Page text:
In the next decade, Lessig had almost zero contact with the school, as his legal career went supernova and his personal life settled happily. From Chicago, he moved on first to Harvard Law School and then to Stanford. He married, had a son, and set up digs in a rambling Spanish house not far from the ocean in San Francisco. Soaking in the hot tub on his balcony at night, watching the fog creep in, Lessig believed, with good reason, that he had put the Boychoir School behind him.
And then one day in 2001 came the e-mail from John Hardwicke.
The distance from Lessig’s to Hardwicke’s house is vast in every sense. In deepest rural Maryland, not far from the Pennsylvania line, it’s a small Cape Codder with rickety shutters and a mudslick for a driveway. On the day I visit, in February, the front walk is covered with snow; horses graze in a pasture next door. Inside, John and his wife, Terri, pad around in stocking feet, smoking Marlboro Medium 100s one after another. There are stuffed toys strewn around the house—Terri’s creations. In the living room, a court jester sits amid a metric ton of bric-a-brac, next to a full-size harp.
After a while, the Hardwickes’ 15-year-old daughter bounces through the door in a pair of pink Chuck Taylor high-tops. Her father worries about her taste in music—the Velvet Underground—and the fact that she has a steady boyfriend. “When I hear her listening to ‘Heroin,’ well, I don’t know,” Hardwicke says. “There’s only two things that can ruin your life: drugs and sex.”
Hardwicke pours a cup of coffee and sits with his legs tucked underneath him on the floor of the TV room. At 47, he is tall and thin, with pale-pink skin, a snow-white beard, and watery blue eyes. He begins by telling me about the first time he discussed his abuse with a reporter. “I felt this incredible evil hovering around me that I just knew was going to kill me,” he says. “And then this evil communicated, ‘No, it’s not you, it’s your wife. We’re going to start with her.'”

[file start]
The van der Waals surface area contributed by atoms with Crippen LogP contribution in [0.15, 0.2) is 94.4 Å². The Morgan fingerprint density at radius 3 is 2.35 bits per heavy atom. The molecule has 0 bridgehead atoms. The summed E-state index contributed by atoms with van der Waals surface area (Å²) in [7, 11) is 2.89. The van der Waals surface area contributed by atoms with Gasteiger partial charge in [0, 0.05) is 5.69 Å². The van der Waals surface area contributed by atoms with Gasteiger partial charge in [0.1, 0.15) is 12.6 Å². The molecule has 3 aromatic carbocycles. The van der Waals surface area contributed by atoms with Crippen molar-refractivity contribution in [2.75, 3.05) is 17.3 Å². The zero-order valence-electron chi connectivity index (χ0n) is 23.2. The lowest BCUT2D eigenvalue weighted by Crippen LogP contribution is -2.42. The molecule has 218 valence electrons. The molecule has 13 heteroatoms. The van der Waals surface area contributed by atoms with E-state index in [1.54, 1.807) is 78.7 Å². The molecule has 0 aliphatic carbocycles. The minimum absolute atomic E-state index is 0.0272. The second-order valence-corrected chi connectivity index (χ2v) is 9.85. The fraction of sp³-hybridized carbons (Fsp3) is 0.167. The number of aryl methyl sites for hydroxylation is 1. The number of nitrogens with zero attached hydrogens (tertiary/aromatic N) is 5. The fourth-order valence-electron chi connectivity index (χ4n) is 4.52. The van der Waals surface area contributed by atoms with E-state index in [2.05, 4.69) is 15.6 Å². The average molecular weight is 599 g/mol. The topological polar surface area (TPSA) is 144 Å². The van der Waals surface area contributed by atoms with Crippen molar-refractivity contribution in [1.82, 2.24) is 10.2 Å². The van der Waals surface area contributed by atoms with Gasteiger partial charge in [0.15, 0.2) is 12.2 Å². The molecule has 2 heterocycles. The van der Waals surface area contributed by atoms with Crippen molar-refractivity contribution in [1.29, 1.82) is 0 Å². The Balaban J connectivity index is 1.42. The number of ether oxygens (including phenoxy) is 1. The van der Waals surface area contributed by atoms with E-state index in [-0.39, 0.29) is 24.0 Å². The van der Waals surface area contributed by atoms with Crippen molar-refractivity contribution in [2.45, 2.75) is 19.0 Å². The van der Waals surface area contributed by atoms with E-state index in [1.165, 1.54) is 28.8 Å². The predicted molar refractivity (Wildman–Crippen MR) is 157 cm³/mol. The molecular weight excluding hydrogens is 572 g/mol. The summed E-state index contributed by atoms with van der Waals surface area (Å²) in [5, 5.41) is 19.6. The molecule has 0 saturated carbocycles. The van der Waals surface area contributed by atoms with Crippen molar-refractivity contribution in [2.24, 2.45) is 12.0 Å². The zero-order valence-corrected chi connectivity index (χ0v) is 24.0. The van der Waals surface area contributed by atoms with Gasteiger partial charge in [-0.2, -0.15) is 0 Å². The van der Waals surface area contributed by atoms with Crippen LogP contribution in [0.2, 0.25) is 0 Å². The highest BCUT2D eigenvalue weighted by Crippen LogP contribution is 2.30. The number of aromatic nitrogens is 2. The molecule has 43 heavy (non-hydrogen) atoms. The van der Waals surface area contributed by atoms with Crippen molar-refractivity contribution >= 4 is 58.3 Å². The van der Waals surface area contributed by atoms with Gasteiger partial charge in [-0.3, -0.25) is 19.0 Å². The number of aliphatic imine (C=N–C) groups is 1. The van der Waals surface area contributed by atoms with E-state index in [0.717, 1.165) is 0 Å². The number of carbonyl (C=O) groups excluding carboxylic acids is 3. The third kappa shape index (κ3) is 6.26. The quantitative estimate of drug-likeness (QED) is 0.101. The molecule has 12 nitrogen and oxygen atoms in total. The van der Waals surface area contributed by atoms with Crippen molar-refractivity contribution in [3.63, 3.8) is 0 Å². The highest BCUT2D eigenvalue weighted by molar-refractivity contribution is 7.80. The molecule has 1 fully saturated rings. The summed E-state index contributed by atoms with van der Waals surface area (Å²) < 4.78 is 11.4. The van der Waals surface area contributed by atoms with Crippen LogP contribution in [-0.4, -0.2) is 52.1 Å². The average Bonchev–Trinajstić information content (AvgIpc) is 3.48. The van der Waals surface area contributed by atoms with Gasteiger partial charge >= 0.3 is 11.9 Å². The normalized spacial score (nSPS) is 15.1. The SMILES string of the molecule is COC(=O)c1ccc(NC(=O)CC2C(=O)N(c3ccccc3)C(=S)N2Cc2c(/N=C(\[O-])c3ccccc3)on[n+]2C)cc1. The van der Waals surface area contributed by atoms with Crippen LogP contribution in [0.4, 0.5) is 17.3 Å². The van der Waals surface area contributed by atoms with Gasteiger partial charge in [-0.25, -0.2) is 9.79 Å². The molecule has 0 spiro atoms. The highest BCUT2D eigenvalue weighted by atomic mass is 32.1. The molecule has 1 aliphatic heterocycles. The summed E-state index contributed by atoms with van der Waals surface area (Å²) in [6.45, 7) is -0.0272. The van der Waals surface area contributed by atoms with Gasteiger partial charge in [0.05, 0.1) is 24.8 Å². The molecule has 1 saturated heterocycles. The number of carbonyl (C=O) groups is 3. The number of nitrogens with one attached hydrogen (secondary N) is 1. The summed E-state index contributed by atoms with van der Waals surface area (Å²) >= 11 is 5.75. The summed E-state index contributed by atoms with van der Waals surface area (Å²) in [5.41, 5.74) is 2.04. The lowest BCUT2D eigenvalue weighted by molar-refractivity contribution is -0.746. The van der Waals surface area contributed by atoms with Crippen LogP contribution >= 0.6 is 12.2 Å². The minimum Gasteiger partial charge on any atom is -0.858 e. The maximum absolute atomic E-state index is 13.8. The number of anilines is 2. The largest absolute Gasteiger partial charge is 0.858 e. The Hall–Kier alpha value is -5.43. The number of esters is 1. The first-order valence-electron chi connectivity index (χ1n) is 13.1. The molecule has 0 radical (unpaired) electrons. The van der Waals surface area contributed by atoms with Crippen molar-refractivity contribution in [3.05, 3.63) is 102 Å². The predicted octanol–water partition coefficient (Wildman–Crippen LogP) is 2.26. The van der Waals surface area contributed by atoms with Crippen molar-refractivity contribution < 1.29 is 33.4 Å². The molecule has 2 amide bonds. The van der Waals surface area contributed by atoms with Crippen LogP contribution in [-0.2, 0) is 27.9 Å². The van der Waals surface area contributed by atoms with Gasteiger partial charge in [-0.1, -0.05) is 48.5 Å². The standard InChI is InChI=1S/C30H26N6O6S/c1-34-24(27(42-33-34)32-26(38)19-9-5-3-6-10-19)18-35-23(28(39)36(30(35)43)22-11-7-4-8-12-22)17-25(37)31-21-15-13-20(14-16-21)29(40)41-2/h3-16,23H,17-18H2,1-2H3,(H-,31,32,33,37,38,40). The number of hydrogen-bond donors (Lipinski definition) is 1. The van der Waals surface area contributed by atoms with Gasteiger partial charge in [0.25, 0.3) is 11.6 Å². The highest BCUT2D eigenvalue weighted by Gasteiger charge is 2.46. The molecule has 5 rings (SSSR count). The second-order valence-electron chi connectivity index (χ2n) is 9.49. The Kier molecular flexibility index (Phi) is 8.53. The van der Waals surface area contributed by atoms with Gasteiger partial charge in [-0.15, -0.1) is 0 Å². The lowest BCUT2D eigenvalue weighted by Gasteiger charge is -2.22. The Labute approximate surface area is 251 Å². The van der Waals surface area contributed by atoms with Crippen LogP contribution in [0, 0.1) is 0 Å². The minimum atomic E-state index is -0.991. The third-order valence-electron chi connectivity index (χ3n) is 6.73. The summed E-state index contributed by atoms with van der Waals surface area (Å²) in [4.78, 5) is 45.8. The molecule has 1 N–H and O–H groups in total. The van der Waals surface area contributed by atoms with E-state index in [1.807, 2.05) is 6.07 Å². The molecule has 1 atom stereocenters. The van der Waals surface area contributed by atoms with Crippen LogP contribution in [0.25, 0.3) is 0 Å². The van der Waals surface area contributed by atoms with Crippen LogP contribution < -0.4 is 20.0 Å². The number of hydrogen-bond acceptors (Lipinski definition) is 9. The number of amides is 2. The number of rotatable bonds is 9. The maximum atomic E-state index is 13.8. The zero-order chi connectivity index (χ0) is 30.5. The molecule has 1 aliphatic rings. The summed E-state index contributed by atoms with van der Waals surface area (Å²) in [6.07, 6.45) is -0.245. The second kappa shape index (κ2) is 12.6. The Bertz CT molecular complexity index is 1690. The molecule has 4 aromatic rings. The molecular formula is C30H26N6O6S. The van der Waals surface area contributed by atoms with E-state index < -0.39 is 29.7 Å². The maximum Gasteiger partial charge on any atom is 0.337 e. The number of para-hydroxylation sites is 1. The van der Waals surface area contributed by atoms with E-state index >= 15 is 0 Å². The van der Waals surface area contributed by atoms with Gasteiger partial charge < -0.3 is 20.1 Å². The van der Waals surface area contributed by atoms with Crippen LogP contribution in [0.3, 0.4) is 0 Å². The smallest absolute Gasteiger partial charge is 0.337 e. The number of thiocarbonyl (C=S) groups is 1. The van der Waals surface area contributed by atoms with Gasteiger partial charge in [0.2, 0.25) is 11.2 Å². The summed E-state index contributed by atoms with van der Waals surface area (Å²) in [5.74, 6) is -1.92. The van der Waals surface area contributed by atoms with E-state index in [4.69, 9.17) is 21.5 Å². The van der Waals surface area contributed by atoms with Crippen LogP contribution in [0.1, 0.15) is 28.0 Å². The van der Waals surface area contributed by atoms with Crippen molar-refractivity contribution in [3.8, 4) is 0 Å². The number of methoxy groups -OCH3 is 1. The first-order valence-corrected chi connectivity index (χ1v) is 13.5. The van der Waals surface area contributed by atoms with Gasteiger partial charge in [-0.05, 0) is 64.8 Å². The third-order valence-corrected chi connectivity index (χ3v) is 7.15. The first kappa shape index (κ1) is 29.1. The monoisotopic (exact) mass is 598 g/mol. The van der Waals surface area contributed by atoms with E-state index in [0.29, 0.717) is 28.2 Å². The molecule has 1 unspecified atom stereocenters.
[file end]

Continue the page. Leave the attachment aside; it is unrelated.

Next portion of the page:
If the effects of Lessig’s abuse were subtle and slow to emerge, for Hardwicke they’re glaring and have plagued him relentlessly throughout his life. After he met Terri at Catholic University, they were married and started a business together doing freelance PR, graphic design, brochures, and such. But Hardwicke, who was told repeatedly by Hanson that he was gay, has struggled for many years with confusion over his sexual orientation. Well into his marriage, he found himself engaging in anonymous trysts with men.
“It made me feel awful,” he says, pulling his knees up to his chest. “It became sort of this thing that I couldn’t control, and I’d literally want to throw up afterward . . . I was pretty convinced that it was some kind of demonic possession, almost. I mean, I can remember several times after the event where I’d get gas for the car and it would be, like, 16 dollars and 66 cents.”
At one point, Hardwicke concluded he was gay and announced he was leaving Terri. But a friend who knew of his experiences suggested he seek therapy instead. Because he felt complicit in the acts, he didn’t think of them as molestation. But his therapist, Dr. Emily Samuelson, a trauma specialist, disagreed with that assessment.
Within 24 hours after Hardwicke told Samuelson about being raped by the school’s cook, Hardwicke’s mother was killed in a car accident, propelling his paranoia to imponderable heights. His daughter was in the car, too, but she “walked out unscathed,” he says. “And I got to thinking later it was a metaphor for molestation. Some are killed, some are scarred, some are crippled. Others walk out untouched. It all depends where you were sitting in the car.”